An Unsettled Range (Range #3) by Andrew Grey
Length: 200 pages
The last thing Liam Southard expects when he flees his abusive father is to be taken in by a couple of gay ranchers. Soon he has a new job and a new perspective on his sexuality, and his life starts to turn around. Then someone pulls a gun on him.
In Troy Gardener’s defense, the gun thing was a mistake. Between his marriage falling apart and living in his uncle's isolated hunting cabin, he's been a little edgy. He wants to make it up to Liam, and once he discovers how much they have in common, he wants even more. But with Liam's father popping in unexpectedly and a mining company threatening the ranch’s water supply, the only guarantee is that life is never going to be boring.
I'll be honest, I have a love/hate relationship with Andrew Grey novels. I'm pretty much always mediocre about them, but for some reason I can't resist reading them. I was mediocre on the first in this series, and yet when the chance came to pick up this one, I did. I have all of the Farm series. I swear, it's a compulsion or something. I know it's the soft squishy feelings that fill his books, the perfectly happy endings, the absolutely escape from reality.
Even when I'm sighing and rolling my eyes through the pages, I can't help enjoying it just a little. I also realize that a chunk of my eye rolling comes from reading a fair number *cough*8*cough* of his books and knowing pretty much how the story is going to go.
That said, this is my ninth book, with 10 and 11 in the wings. He definitely has a certain rhythm to his books, and An Unsettled Range follows course. Fans of Grey will like this, undoubtedly, naysayers will...well I wonder why they'd pick it up in the first place.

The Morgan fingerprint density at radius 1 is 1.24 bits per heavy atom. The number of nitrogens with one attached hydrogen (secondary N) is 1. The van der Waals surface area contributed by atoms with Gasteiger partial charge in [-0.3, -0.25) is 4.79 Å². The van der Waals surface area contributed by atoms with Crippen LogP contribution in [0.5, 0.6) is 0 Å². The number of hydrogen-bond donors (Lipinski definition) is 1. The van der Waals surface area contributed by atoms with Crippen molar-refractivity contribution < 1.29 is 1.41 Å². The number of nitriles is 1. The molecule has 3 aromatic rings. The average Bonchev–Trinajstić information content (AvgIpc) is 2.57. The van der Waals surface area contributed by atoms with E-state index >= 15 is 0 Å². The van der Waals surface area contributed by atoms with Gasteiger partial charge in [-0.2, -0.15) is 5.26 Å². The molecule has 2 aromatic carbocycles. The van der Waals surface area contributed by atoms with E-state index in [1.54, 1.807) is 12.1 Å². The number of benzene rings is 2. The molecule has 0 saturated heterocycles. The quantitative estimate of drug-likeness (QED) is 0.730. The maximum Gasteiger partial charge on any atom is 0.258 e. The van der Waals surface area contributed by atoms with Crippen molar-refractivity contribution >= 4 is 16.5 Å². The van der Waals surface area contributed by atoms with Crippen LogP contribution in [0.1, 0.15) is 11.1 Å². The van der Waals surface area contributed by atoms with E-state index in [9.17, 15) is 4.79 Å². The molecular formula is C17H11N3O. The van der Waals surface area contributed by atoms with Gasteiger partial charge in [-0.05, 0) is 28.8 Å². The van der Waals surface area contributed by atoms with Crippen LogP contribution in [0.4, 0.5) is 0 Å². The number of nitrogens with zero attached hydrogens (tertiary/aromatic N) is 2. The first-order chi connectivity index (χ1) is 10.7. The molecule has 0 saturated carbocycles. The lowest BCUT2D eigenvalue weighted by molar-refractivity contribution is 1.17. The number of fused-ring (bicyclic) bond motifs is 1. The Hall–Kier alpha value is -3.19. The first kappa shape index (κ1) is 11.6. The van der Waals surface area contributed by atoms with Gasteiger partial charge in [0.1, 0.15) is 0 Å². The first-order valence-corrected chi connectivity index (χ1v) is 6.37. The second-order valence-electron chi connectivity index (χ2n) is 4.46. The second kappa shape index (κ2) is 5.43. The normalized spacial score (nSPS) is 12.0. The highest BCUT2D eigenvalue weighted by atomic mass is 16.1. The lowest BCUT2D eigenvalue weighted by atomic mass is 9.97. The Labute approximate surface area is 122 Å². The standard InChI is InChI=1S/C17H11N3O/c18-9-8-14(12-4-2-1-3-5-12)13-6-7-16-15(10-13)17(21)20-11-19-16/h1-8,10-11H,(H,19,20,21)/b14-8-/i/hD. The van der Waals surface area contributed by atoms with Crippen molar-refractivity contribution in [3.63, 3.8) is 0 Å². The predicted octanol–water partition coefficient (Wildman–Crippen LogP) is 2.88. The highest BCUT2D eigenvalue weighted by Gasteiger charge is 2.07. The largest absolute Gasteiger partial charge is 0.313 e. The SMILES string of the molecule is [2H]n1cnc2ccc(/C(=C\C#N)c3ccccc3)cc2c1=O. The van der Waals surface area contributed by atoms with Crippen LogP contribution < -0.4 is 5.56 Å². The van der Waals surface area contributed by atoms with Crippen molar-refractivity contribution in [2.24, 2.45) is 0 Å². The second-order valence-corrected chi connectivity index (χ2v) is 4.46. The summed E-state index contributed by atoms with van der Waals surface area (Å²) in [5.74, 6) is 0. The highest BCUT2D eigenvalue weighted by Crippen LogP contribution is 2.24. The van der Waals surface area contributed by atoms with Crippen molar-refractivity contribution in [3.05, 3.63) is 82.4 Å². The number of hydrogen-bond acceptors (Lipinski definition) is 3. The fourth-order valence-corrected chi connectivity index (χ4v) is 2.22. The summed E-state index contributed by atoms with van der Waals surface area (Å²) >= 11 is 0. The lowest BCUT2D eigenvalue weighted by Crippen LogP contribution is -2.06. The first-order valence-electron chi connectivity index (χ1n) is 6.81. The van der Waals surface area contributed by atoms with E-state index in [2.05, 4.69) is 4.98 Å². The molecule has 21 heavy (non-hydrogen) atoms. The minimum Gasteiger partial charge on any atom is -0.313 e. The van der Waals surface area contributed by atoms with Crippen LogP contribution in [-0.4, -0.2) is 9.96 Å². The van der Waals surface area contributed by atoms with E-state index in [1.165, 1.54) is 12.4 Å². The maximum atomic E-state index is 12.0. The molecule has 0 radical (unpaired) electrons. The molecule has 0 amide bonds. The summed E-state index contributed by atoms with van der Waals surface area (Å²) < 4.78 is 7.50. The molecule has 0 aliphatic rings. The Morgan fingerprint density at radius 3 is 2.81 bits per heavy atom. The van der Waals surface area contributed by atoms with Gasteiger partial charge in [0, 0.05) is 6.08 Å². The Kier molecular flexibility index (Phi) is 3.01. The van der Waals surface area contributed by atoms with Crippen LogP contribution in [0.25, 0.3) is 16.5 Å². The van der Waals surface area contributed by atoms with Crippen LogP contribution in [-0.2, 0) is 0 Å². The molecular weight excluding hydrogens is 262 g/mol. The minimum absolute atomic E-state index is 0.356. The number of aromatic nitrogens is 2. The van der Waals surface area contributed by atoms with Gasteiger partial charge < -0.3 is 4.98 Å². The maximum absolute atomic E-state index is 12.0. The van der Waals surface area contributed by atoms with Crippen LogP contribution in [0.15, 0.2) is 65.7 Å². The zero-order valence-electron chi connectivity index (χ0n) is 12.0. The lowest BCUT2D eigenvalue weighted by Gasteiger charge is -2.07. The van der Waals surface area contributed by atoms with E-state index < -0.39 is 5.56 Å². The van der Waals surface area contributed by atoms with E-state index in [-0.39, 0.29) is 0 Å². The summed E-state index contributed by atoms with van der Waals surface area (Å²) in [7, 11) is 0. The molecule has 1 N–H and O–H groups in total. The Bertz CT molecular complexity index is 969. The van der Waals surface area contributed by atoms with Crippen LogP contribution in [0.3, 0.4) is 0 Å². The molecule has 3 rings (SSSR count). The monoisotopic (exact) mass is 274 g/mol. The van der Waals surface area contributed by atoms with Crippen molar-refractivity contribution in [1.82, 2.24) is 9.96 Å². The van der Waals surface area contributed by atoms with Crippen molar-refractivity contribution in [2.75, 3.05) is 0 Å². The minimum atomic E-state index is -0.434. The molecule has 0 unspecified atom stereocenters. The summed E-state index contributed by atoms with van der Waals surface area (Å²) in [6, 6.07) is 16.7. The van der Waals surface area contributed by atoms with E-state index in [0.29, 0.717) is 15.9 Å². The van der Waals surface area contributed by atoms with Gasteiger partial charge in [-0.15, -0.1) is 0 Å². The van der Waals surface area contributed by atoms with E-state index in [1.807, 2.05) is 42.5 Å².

I liked the first in the series better, and I didn't read the second. Without further rambling...
The mining company plotline is a nice mellow threat that lurks in the background and keeps all the characters moving and interacting. It felt pretty realistic, and any issues I had could pretty much be resolved with, "Well, it IS the government."
I love Grey's families. The children are there, important and involved without overwhelming the story or being forgotten. Here, Sofia is cute and precocious, an absolute 5 year old who holds grudges but also easily forgives. Jeanie is not-surprisingly likeable and while she's never portrayed as an evil woman, you can't help but feel bad for her and frown disapprovingly in the same breath. At least in the beginning when Troy is hurting. Telling what happens later would be a spoiler. Sort of.
I liked that the sex scenes spiced it up a little. While they were definitely tender and sweet, they had a taste of dominance and aggression. Not much, but the small touch was appreciated.
For those familiar with the Farm series, you'll fine Liam's story too close to Stone's story. The two series really mirror one another in some ways, although the first story in this series had more original content then I felt this one did. Readers unfamiliar with the Farm series shouldn't have a problem.
The relationship moved very quickly. Not much time passes before they are baring their souls and promising their love and devotion. I had trouble buying it, one because they both came from such tough spots, but also it's hard to believe anyone's relationship evolving so quickly. I know it happens, but this felt too Insta-Love for me.
Grey's writing doesn't make me want to plunge out my eyes with a wine corkscrew, but it does lack a certain originality. The language tends to explain an emotion behind an action that clearly expressed what the emotion was; gives excuses or reasons behind a behavior or reaction when it's either unnecessary or repetitive (or diminishes any mystery a person may have); or draws out a line that could easily be half as many words. While it's not bad, it leaves the story feeling cluttered and somewhat dragging.